Tucker warns against relying entirely on bug spray to exterminate weevils. “Some products are designed for use in cabinets. I wouldn’t recommend using a residual liquid application, as the adults can be manually removed, and the young weevils won’t be affected since they are stationary within the cabinet space,” she explains.

She also stresses the importance of examining product packaging for any indications of damage, such as holes, tears, or webbing. Consume your grain products as soon as possible, and store them in the refrigerator or freezer for optimal results.

Occasionally, weevils may extend their reign of terror beyond the pantry. Lofquist explains, “Weevils can live quite long in their adult form, so it’s common to see them wandering around the house for several months after you’ve taken the appropriate steps.” “A vacuum cleaner is the most effective way to remove these wandering adults,” he adds.

If the infestation persists, seek professional help. According to Hottel, “Consulting a pest control expert can give homeowners peace of mind and assurance. A technician can diagnose the type of weevil present and develop a customized treatment plan to eliminate weevils from the home.”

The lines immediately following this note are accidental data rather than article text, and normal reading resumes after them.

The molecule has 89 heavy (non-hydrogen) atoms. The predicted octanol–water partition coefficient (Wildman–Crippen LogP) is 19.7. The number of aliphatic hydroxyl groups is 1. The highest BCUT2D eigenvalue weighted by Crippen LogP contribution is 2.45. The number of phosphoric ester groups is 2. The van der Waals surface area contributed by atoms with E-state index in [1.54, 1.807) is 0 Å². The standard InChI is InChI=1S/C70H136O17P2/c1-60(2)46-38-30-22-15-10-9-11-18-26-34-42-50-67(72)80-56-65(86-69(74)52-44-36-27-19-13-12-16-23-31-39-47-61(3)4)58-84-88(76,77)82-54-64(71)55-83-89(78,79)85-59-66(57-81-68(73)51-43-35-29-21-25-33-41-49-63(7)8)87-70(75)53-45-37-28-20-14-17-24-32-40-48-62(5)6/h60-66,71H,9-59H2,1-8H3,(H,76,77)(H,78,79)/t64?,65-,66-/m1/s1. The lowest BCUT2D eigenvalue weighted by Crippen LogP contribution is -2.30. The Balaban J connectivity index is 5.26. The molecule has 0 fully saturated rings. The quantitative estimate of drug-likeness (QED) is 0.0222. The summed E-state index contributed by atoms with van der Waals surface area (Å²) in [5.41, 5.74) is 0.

Now That’s Disgusting

Even though weevils prefer grains, they may also invade pasta, so be sure to store it in airtight containers.


1. What are weevils and why are they a problem?

Weevils are small beetles that are commonly found in grains, nuts, and other food products. They can cause significant damage by feeding on the food and contaminating it with their feces. Their presence also makes the food unappetizing and unfit for consumption.

2. How do I know if I have weevils in my food?

You can identify weevils by their small, dark-colored bodies and long snouts. They are typically found in the food products they infest, such as flour, rice, and cereal. Look for small holes or tunnels in the food, as well as the presence of small, black or brown bugs.

3. How do weevils get into my food?